A decade after Anthony asked those questions, the answers were still uncertain. While the number of female students had grown to 121 (out of 352 total) by 1909, there were signs the “girls” were not receiving the equitable treatment promised. Editorials in local and regional newspapers questioned whether women students had access to the same resources and opportunities as the male students. Rush Rhees, University president at the time, made it clear that he would prefer for the women to be educated separately in their own college. To develop that idea, he hired Annette Gardner Munro in 1910 to serve as dean of women.

In response to the conspicuous absence of “coeds” from official activities and records, such as the yearbook, Interpres, the women students decided to publish their own yearbook, Croceus, in 1910, dedicating the first issue to Anthony. In the preface, the senior class wrote: “About the middle of the year 1905, we began to realize that Rochester needed US, just US, and so we cheerfully gave up Wellesley and Vassar and Smith and came, 25-strong, to share the results of Miss Anthony’s work.”

The social and academic division between the men and women students at Rochester would continue for almost 50 years after Anthony’s death, with the men moving in 1930 to the River Campus, a site that became truly coeducational in 1955.

Bredes says that reluctance on the part of the University administration at the time to fully support coeducation would have disappointed Anthony.

“The inspiration for wanting women to be coeducated wasn’t just to give women the skills they needed to be economically independent, but to allow men to see women’s intellectual gifts, the rational side of their being, and come to respect them as equal partners,” she says. “Today, we have more women going to college than men. We’ve done a great job with Title IX and trying to get equal funding for women’s athletics so that women see themselves as active subjects rather than sexual objects. What would be surprising to Anthony and maybe surprising to women from the second wave of feminism is that it seems every generation needs its consciousness raising, that the values and cultural norms persist.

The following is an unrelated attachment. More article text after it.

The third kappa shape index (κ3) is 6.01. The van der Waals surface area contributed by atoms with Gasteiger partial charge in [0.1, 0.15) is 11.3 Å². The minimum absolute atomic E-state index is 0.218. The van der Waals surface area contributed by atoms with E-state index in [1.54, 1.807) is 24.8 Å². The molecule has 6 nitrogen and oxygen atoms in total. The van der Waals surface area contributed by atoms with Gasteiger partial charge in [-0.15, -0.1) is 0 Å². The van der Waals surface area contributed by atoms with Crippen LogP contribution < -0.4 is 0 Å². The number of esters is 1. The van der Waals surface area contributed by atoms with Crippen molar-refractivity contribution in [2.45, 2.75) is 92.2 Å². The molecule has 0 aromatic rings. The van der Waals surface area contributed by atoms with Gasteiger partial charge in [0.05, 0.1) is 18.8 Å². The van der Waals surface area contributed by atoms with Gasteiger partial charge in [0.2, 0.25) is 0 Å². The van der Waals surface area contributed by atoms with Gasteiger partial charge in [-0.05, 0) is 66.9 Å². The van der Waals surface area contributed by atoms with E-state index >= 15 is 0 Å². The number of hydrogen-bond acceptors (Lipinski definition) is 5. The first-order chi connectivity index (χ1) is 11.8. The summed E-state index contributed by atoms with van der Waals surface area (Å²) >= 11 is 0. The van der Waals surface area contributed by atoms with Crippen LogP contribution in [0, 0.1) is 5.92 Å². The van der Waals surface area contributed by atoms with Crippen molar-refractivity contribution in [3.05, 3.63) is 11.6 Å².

“The message for young women is that change, which seems so right, so correct, so necessary today, took a tremendous effort to achieve. It took vision and persistence and sacrifice. And it didn’t happen all at once. The more difficult lesson of this yearlong observation is to realize that one can work for something for more than 50 years and then have to pass it on to other people, recognizing that very necessary change may take several generations to be achieved.”

Julie Stoltman ’06 says she feels a strong sense of gratitude to the women who paved the way for her as well as a responsibility to continue the fight. As president of the Women’s Caucus, she talks to her peers about gender issues and sees a reluctance on their part to be identified as feminists.

“Our generation grew up assuming that gender no longer mattered, that men and women were guaranteed equal access to all the same opportunities,” Stoltman says. “And, as a female, you don’t want to distinguish yourself from your male counterparts and imply that you are different in some way. You don’t want to appear that you’re asking for special privileges. At the same time, women still don’t earn advanced degrees in the same numbers as men, still don’t earn equivalent salaries, are still absent in significant numbers from the executive positions in many Fortune 500 companies and from senior faculty and administrative positions at universities.

“I continually get frustrated by the passive attitudes I encounter from both men and women my age who don’t acknowledge that problems still exist and that it’s our responsibility to find the solutions.”

That’s a sentiment shared by Smith, who is majoring in economics and minoring in women’s studies. When she enters the workplace next year, she hopes to apply her degree to the real world to address some of the inequalities women face beyond the gates of the comparatively unbiased ivory tower.

“Getting women admitted into universities didn’t mean that everything was going to change,” Smith says. “We see the struggles women face in the workplace, their absence from management roles and positions of power. We realize that higher education was just the first step. Now that we’ve pushed our way into the system, we have to figure out how to work with it and make the system work for us.

“There have been so many wins, but those wins are nominal unless society is going to view women as equals,” reflects Smith. “As I’m sure Anthony would agree, there are battles yet to fight.”

Jenny Leonard is editor of Currents, the faculty-staff newspaper.